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Traditional vs. digital estate planning

July 20, 2021
Traditional vs. digital estate planning

Traditional estate planning

Traditional estate planning enables people to protect their personal assets. These assets range from various types of financial items such as bank accounts, company shares, and stock portfolios to tangible assets such as art, antiques, and real estate. 

Estate planning protects people and families primarily from potential creditor claims, for example, in case of insolvency, and against lawsuits and probate. Quite often, estate planning also brings tax benefits, as now the assets are owned by the trust and not by individual people or families. 

There are many definitions of estate planning, but usually it entails the establishment of a trust and the preparation of a will. The trust is an entity which becomes the de facto owner of the assets. Its aim is to protect and manage the assets. 

There are a few different types of trusts, but the most common are these:

  • Revocable trust (also known as revocable living trust)
    A type of trust that you can revoke at any time. In this way, you continue to have control over your assets during your lifetime, and you can revoke the trust itself if that becomes necessary
  • Irrevocable trust
    When you transfer your assets to an irrevocable trust, that cannot be changed. You can’t revoke the trust or change the assignment of assets to the trust. That’s why it’s called irrevocable. : what are the benefits and when do you need it?

There are also many special types of trusts, such as charitable trusts and special needs trusts.  


Typical problems with traditional estate planning

Estate planning sounds great, right? It aims to protect your various assets, so what can be wrong with it? 

There are a few major problems with traditional estate planning, of which you must be aware. Let’s review them.


It can become obsolete if your assets change

This is a major risk of traditional estate planning. If your assets change, for example, you acquire shares in new companies, buy new real estate, move to another state or country and open bank accounts there, all your estate planning will become obsolete as these new assets won’t be reflected in it. 

There is a simple check that you can do. Think about the assets you have now and the assets you had 5 years ago. And 10 years ago? If the difference is big, then estate planning is probably not the best tool to protect your assets.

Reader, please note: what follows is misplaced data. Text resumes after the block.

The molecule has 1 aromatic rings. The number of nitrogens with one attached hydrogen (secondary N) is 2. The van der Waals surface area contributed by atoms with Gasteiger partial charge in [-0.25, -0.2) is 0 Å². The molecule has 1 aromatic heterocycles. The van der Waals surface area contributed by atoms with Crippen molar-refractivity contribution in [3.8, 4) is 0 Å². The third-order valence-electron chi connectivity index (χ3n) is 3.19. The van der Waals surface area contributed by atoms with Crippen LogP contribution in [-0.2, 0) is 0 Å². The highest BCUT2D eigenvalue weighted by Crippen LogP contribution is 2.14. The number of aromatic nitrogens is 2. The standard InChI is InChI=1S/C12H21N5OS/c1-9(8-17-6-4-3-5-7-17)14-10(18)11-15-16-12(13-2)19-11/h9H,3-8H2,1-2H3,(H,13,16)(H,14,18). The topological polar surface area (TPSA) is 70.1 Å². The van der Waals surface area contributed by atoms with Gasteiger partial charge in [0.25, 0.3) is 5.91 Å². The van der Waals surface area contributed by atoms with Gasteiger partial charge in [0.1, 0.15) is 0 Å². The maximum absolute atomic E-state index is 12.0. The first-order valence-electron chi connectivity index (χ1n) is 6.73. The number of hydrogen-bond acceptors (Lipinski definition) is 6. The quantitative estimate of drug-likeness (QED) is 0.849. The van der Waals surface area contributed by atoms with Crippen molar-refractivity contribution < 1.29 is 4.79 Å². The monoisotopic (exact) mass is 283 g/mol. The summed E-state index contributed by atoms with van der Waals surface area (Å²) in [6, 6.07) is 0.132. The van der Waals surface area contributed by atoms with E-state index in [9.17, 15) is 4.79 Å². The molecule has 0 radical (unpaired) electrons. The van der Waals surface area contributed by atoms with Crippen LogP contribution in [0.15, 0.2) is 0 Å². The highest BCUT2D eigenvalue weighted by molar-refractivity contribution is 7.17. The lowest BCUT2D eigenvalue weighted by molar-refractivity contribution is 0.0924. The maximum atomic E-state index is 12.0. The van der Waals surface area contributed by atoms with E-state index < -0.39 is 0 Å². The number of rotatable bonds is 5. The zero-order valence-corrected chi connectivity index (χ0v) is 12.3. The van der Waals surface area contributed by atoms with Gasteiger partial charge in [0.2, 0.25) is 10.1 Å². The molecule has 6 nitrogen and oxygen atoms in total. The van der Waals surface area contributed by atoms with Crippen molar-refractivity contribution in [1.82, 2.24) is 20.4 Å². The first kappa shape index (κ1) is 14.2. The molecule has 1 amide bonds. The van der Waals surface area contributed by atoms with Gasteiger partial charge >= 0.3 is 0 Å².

This is the case with most people nowadays. While in the past it was common for people to have more or less static assets during their lifetime, these days people have dynamic and constantly changing assets. 

The factors that contribute to that are many: 

  • the democratization of stock trading through online trading platforms 
  • tech companies which are giving stock options to their employees 
  • the increasing number of expats who open bank accounts 
  • join pension funds, and establish new insurance policies in their new countries 
  • multiple new trends such as cryptocurrencies. 

Also, in the past, it was common for only high net worth individuals to possess multiple assets. These days, many people, even if not super wealthy, possess many types of assets. 

With such a dynamically changing portfolio of assets, it’s not surprising that traditional estate planning offers little protection. Of course, one can’t expect people to go every year to an attorney to amend and update their estate plan. That’s simply unrealistic. 


It’s expensive

There is no fixed standard fee for estate planning, as it depends on too many factors –

  • the number and size of the assets 
  • the state or country where the people and the assets reside 
  • the situation of the people 
  • the fee of the attorney who is drawing up the estate plan 
  • the type of trust 
  • the scope of the estate plan 

Still, estate planning preparation often costs more than $10K. Also, it’s a lengthy process, so you must invest a lot of time and energy, as well as money. 


You might inherit assets – but only on paper 

Many assets these days are stored in various digital repositories online. One question is the legal basis, for example, in the case of inheritance, but a completely different question is how your heirs will be able to identify and locate these assets and get access to them. 

Do your heirs have access to the stock portfolio stored in online trading platforms? Do you have the private keys for the cryptocurrency wallet? Do you know which these platforms are at all? 

There is an increasing technical complexity related to being aware of the very existence of these assets, their location, and how they can be accessed.


Digital estate planning

Digital estate planning services appeared with the promise to fix the problems of traditional estate planning. They are much cheaper, and they also enable people to easily update their estate plan.